Recently, I ventured out to Scarborough, east-end Toronto’s deliciously multicultural gastronomic zone, to visit Kairali restaurant, which opened four years ago and bills itself as Canada’s first eatery serving authentic Kerala cuisine.
The cuisine of Kerala, a state in Southern India, highlights both vegetarian and non-vegetarian dishes (including beef, poultry and fish). Chilies, coconut, curry leaf, mustard seeds and turmeric are an integral part of the cuisine, as are cardamom, black pepper, clove, ginger and cinnamon.
This was my first time experiencing Kerala cuisine, and Kairali’s kitchen delivered spicy, hearty, top-notch food.
Appetizers, for example, include plump and tender shrimp crusted in crunchy shredded coconut; and expertly deep-fried lollipop-style chicken winglets stained bright red with spices that delivered good heat and flavour.
A number of other dishes showed off the glories of Kerala cuisine. Tender cubes of beef, coated in Kerala spices, were cooked with tiny chunks of coconut, a wonderful combination that I’d never experienced before.
Tender, moist lamb came in a thick, spicy, fragrant curry. Eggplant, sweet from grilling, and then mashed and cooked in spicy gravy, was smooth, rich and irresistibly good. I also loved the fish (in this case, pomfret) coated in a thick Kerala spice paste, wrapped in a banana leaf and cooked until its flesh was superbly moist and delicate.
Crisp dosa, the classic Southern Indian crepe made from fermented rice batter, was folded around spiced potatoes and onions, and served with mint chutney. The kitchen also sent out an excellent appam (also called a hopper), a large rice-flour pancake with a soft, thick, white spongy centre and crisp, lacy edges. I delighted in breaking off pieces of the perfect pancake and using it to scoop up Kairali’s spicy food.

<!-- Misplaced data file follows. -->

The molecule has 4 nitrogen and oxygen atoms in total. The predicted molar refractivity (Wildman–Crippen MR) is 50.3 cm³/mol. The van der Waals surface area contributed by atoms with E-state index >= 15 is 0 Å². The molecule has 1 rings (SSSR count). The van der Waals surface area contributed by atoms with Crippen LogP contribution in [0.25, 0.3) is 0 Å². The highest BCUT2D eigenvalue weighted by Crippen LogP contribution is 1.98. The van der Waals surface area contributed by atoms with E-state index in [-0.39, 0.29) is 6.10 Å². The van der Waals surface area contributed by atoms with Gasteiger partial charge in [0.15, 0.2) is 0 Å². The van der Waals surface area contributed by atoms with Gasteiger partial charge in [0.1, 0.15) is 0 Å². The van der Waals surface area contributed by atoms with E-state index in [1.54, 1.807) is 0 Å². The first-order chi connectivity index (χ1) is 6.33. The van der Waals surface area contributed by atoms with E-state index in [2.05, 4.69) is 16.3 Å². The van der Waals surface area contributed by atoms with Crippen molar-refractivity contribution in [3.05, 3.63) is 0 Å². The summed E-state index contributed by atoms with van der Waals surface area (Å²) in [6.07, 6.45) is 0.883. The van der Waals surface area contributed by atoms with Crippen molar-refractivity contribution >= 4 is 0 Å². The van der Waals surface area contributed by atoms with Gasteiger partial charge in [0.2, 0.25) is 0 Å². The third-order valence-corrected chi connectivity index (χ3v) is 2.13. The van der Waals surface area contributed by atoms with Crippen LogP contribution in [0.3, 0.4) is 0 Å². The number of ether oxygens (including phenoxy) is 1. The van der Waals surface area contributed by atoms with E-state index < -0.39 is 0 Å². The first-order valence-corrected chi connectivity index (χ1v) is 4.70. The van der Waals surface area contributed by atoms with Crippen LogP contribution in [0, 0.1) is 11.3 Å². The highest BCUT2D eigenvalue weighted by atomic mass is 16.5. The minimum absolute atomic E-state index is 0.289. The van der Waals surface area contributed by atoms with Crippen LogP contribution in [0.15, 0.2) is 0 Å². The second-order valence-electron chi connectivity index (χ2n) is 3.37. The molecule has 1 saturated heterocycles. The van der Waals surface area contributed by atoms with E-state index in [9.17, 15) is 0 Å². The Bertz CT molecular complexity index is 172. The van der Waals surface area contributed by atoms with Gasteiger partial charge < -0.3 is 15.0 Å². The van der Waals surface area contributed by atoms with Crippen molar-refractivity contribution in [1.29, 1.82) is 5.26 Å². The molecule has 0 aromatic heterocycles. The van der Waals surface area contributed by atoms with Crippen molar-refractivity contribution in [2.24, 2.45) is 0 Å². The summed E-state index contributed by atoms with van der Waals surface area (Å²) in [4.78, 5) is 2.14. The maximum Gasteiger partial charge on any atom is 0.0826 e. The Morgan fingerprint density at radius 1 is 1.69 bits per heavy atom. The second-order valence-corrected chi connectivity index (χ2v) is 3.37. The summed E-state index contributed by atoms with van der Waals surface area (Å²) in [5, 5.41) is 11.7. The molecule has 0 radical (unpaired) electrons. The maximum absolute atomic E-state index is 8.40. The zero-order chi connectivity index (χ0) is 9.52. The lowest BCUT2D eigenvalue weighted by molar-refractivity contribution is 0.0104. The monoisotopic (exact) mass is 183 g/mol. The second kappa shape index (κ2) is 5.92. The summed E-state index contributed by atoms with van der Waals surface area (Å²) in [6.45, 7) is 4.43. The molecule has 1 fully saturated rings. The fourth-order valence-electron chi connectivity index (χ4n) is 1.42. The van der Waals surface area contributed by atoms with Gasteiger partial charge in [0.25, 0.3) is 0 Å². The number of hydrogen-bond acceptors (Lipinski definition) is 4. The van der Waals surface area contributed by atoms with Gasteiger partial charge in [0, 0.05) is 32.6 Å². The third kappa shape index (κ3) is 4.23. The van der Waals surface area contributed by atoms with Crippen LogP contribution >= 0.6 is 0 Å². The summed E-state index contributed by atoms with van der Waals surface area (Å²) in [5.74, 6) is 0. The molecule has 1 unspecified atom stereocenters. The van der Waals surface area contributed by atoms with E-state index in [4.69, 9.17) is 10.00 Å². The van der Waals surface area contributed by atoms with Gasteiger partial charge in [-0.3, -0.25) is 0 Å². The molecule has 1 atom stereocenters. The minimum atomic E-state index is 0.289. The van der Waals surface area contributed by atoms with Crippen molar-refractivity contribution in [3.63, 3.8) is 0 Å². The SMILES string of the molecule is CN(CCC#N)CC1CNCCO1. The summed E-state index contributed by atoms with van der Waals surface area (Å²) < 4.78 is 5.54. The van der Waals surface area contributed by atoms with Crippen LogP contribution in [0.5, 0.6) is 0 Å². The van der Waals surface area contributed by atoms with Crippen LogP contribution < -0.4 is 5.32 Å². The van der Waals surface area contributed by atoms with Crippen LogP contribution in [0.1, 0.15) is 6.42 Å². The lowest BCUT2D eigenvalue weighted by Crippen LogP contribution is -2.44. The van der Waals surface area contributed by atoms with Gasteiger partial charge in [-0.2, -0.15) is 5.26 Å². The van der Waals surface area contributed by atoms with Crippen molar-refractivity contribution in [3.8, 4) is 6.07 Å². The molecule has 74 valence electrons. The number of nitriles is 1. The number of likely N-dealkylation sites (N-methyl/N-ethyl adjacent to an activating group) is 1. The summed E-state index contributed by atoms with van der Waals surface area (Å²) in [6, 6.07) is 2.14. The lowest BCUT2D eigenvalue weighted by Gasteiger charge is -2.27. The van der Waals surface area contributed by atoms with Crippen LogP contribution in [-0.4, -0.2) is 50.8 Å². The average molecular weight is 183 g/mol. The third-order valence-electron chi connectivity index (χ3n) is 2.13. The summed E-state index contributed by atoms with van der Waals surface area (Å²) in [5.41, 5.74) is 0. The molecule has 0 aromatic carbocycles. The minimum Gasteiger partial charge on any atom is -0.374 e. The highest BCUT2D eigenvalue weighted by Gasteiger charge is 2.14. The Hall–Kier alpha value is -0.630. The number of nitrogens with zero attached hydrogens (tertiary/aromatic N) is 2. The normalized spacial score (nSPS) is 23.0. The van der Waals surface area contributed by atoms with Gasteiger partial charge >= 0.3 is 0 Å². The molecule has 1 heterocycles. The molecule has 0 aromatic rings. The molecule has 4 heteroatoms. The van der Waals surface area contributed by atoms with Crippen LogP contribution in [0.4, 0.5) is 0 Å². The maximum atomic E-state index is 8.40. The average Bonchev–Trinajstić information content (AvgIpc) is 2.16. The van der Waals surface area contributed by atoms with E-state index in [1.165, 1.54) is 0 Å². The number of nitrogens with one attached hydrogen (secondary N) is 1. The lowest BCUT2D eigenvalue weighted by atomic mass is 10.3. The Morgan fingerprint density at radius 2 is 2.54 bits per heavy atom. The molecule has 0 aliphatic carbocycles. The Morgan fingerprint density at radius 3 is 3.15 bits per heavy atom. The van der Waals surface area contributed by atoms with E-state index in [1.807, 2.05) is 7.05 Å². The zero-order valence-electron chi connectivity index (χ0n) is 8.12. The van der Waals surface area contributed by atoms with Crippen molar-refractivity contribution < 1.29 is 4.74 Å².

I also really enjoyed the Kairali Special Naan. Made fresh, it was warm and chewy, flecked with chili and dotted with melted cheese, and is one of the better versions of naan I’ve had in the city.
Finishing off this Kerala feast were three classic Indian desserts: gulab jamun, those melt-in-the-mouth dumplings made from a dough of powdered milk and ghee (clarified butter) and served in not-too-sweet syrup; ras malai (delicate and rich cheese dumplings served in clotted cream); and payasam, a delicious, not-too-sweet pudding served warm and made with very thin noodles, tapioca pearls and cream.
Kairali offers various catering and group dining options. The restaurant can host parties, after-parties and events on its patio, which seats 25 people.
In addition, the restaurant can cater food festivals, and can provide catered food stations at theatres and auditoriums either following or preceding performances.
Kairali can also cater events, of up to 400 people, with either buffet-style or sit-down meals.
Catering set menus are priced per-head, and can offer customized dishes not featured on the restaurant menu.
For catering and group dining information, contact Sarga at 416-288-0994 or 416-909-0994.